The Wisdom of Mom at Work

I had the pleasure of having my mother in my life for 27 years. The influence she had on the direction of my life and success, personally and profe…

I had the pleasure of having my mother in my life for 27 years. The influence she had on the direction of my life and success, personally and professionally, in that short period is immeasurable.  Mom, like many women of her era, focused on and raised a large family. While doing so, unlike many of her friends, she also went to work in the family business. She thrived as a professional outside the home. My father died unexpectedly at age 54, and my mom became a business owner.

During my early professional career, I had the privilege of experiencing her leadership as my “boss” and mentor for three enriching years. Mom has been gone for 25 years now, but her power lives on.

Here are a few pearls of wisdom she shared on being a successful, confident professional woman and leader in business and relationships:

Don’t pray for an easy life; pray to be a strong person.

I heard that statement many times as we worked together. Business is challenging and always will be. Mom knew that. She never hesitated to make the tough decisions when needed. She was a great example of diligence and hard work. She continued to learn, build the company, and serve our clients, all while balancing life as a mother.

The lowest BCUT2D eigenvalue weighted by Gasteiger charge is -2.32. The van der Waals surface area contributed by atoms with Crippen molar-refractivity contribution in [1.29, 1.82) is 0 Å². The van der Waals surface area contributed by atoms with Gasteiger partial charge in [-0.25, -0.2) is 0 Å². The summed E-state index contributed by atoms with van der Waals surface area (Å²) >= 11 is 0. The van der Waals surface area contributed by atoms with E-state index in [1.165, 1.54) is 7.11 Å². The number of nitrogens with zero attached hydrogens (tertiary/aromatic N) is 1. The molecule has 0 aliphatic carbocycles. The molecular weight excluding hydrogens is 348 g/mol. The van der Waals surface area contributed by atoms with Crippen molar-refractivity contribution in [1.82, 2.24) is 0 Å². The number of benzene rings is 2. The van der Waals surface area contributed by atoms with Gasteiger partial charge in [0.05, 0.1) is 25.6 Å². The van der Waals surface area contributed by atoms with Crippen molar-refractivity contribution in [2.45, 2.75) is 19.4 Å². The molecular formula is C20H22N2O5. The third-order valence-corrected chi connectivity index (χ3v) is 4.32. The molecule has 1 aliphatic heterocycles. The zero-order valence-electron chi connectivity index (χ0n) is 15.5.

Real leadership means encouraging and allowing others to do what they are capable of, even when they doubt themselves.

I remember in my first few months when Mom sent me out of town to do a presentation at the last minute because she could not. I felt woefully unprepared. I still remember sitting in the hotel room, taking notes as she coached me by phone for what I needed to present that evening. It was not my finest hour, but it proved to me what was possible if we push through fear (something every professional woman feels at certain moments in her career).

Show recognition, encouragement, and appreciation to those you impact in your work and community.

After Mom was gone, I went back to calling on clients. As I did, I began hearing inspiring stories of interactions where she had encouraged people or let them know what they did well in their work. Some clients pulled out handwritten notes sent to them by Mom to recognize moments of triumph, or to appreciate them in times of challenge in their business and life. In our “high-tech, low-touch” business environment today, this gesture is less common, yet more needed than ever.

These words of wisdom from Mom can help us as we confidently make a difference in our relationships and business success.


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